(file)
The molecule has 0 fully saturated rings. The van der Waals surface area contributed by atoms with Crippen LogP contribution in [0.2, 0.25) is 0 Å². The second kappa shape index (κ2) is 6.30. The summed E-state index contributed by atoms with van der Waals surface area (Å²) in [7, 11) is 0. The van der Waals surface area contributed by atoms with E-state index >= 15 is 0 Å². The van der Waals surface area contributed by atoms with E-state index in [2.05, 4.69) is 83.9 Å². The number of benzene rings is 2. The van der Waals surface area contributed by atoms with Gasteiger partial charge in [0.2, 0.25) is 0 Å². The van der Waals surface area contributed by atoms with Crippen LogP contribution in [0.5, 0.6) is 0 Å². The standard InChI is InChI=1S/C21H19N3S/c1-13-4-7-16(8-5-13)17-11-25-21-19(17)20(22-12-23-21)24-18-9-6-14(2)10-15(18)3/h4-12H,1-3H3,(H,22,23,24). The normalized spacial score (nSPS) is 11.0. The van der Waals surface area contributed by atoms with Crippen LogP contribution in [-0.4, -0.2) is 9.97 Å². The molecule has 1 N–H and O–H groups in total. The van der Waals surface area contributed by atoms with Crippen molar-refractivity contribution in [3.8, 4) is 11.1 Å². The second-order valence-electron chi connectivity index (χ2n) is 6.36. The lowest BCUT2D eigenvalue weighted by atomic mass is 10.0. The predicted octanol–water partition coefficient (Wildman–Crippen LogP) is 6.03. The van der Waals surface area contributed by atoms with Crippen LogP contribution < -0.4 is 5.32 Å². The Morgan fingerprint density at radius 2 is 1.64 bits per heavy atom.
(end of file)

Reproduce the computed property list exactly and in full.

The molecule has 0 fully saturated rings. The van der Waals surface area contributed by atoms with Crippen LogP contribution in [0.2, 0.25) is 0 Å². The second kappa shape index (κ2) is 6.30. The summed E-state index contributed by atoms with van der Waals surface area (Å²) in [7, 11) is 0. The van der Waals surface area contributed by atoms with E-state index >= 15 is 0 Å². The van der Waals surface area contributed by atoms with E-state index in [2.05, 4.69) is 83.9 Å². The number of benzene rings is 2. The van der Waals surface area contributed by atoms with Gasteiger partial charge in [0.2, 0.25) is 0 Å². The van der Waals surface area contributed by atoms with Crippen LogP contribution in [0.5, 0.6) is 0 Å². The standard InChI is InChI=1S/C21H19N3S/c1-13-4-7-16(8-5-13)17-11-25-21-19(17)20(22-12-23-21)24-18-9-6-14(2)10-15(18)3/h4-12H,1-3H3,(H,22,23,24). The normalized spacial score (nSPS) is 11.0. The van der Waals surface area contributed by atoms with Crippen LogP contribution in [-0.4, -0.2) is 9.97 Å². The molecule has 1 N–H and O–H groups in total. The van der Waals surface area contributed by atoms with Crippen molar-refractivity contribution in [3.8, 4) is 11.1 Å². The second-order valence-electron chi connectivity index (χ2n) is 6.36. The lowest BCUT2D eigenvalue weighted by atomic mass is 10.0. The predicted octanol–water partition coefficient (Wildman–Crippen LogP) is 6.03. The van der Waals surface area contributed by atoms with Crippen LogP contribution < -0.4 is 5.32 Å². The Morgan fingerprint density at radius 2 is 1.64 bits per heavy atom.